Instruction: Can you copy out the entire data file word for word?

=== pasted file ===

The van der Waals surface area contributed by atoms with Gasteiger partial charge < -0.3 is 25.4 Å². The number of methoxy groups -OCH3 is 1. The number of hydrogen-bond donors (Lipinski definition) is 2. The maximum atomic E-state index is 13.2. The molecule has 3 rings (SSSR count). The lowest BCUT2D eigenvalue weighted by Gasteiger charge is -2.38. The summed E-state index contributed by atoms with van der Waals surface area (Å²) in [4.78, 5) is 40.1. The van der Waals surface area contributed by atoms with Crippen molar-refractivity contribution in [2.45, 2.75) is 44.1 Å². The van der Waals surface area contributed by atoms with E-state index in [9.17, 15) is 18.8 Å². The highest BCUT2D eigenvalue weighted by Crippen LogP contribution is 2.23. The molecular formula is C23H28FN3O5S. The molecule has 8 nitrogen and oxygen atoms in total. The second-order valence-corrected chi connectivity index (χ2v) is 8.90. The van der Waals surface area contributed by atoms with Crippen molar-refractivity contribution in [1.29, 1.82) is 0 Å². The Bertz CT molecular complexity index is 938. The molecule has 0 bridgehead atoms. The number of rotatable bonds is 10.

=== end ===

The van der Waals surface area contributed by atoms with Gasteiger partial charge < -0.3 is 25.4 Å². The number of methoxy groups -OCH3 is 1. The number of hydrogen-bond donors (Lipinski definition) is 2. The maximum atomic E-state index is 13.2. The molecule has 3 rings (SSSR count). The lowest BCUT2D eigenvalue weighted by Gasteiger charge is -2.38. The summed E-state index contributed by atoms with van der Waals surface area (Å²) in [4.78, 5) is 40.1. The van der Waals surface area contributed by atoms with Crippen molar-refractivity contribution in [2.45, 2.75) is 44.1 Å². The van der Waals surface area contributed by atoms with E-state index in [9.17, 15) is 18.8 Å². The highest BCUT2D eigenvalue weighted by Crippen LogP contribution is 2.23. The molecular formula is C23H28FN3O5S. The molecule has 8 nitrogen and oxygen atoms in total. The second-order valence-corrected chi connectivity index (χ2v) is 8.90. The van der Waals surface area contributed by atoms with Crippen molar-refractivity contribution in [1.29, 1.82) is 0 Å². The Bertz CT molecular complexity index is 938. The molecule has 0 bridgehead atoms. The number of rotatable bonds is 10.